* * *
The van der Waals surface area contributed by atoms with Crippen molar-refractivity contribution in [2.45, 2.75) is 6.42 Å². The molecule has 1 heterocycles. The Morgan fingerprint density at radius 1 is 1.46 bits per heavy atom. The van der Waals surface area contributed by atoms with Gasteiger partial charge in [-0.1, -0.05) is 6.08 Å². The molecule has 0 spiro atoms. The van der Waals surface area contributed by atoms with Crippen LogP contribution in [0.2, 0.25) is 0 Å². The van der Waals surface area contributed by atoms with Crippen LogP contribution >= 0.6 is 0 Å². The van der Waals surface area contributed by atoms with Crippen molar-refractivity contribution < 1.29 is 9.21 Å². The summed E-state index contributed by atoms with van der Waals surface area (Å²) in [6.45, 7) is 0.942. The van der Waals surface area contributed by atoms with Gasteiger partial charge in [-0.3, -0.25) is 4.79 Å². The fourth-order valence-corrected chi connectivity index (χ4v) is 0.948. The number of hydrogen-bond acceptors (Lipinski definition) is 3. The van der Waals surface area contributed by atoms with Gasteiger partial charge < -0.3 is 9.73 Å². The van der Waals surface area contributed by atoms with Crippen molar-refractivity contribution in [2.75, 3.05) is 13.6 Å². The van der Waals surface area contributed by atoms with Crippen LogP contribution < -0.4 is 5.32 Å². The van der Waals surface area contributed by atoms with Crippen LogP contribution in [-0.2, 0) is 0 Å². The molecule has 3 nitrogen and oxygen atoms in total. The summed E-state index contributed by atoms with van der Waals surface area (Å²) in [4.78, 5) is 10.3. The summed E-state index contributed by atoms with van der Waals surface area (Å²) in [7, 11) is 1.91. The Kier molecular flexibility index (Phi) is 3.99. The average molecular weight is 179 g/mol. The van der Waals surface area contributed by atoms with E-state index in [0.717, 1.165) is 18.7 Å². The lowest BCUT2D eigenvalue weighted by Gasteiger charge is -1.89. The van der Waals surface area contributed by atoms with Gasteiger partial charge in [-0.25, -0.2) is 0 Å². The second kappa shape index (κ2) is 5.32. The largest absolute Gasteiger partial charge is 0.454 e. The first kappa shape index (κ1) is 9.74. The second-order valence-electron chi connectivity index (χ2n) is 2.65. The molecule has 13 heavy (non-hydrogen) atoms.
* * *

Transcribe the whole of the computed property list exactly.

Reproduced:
The van der Waals surface area contributed by atoms with Crippen molar-refractivity contribution in [2.45, 2.75) is 6.42 Å². The molecule has 1 heterocycles. The Morgan fingerprint density at radius 1 is 1.46 bits per heavy atom. The van der Waals surface area contributed by atoms with Gasteiger partial charge in [-0.1, -0.05) is 6.08 Å². The molecule has 0 spiro atoms. The van der Waals surface area contributed by atoms with Crippen LogP contribution in [0.2, 0.25) is 0 Å². The van der Waals surface area contributed by atoms with Crippen LogP contribution >= 0.6 is 0 Å². The van der Waals surface area contributed by atoms with Crippen molar-refractivity contribution < 1.29 is 9.21 Å². The summed E-state index contributed by atoms with van der Waals surface area (Å²) in [6.45, 7) is 0.942. The van der Waals surface area contributed by atoms with Gasteiger partial charge in [-0.3, -0.25) is 4.79 Å². The fourth-order valence-corrected chi connectivity index (χ4v) is 0.948. The number of hydrogen-bond acceptors (Lipinski definition) is 3. The van der Waals surface area contributed by atoms with Gasteiger partial charge < -0.3 is 9.73 Å². The van der Waals surface area contributed by atoms with Crippen molar-refractivity contribution in [2.75, 3.05) is 13.6 Å². The van der Waals surface area contributed by atoms with Crippen LogP contribution < -0.4 is 5.32 Å². The van der Waals surface area contributed by atoms with Crippen LogP contribution in [-0.2, 0) is 0 Å². The molecule has 3 nitrogen and oxygen atoms in total. The summed E-state index contributed by atoms with van der Waals surface area (Å²) in [4.78, 5) is 10.3. The summed E-state index contributed by atoms with van der Waals surface area (Å²) in [7, 11) is 1.91. The Kier molecular flexibility index (Phi) is 3.99. The average molecular weight is 179 g/mol. The van der Waals surface area contributed by atoms with E-state index in [0.717, 1.165) is 18.7 Å². The lowest BCUT2D eigenvalue weighted by Gasteiger charge is -1.89. The van der Waals surface area contributed by atoms with Gasteiger partial charge in [-0.25, -0.2) is 0 Å². The second kappa shape index (κ2) is 5.32. The largest absolute Gasteiger partial charge is 0.454 e. The first kappa shape index (κ1) is 9.74. The second-order valence-electron chi connectivity index (χ2n) is 2.65. The molecule has 13 heavy (non-hydrogen) atoms.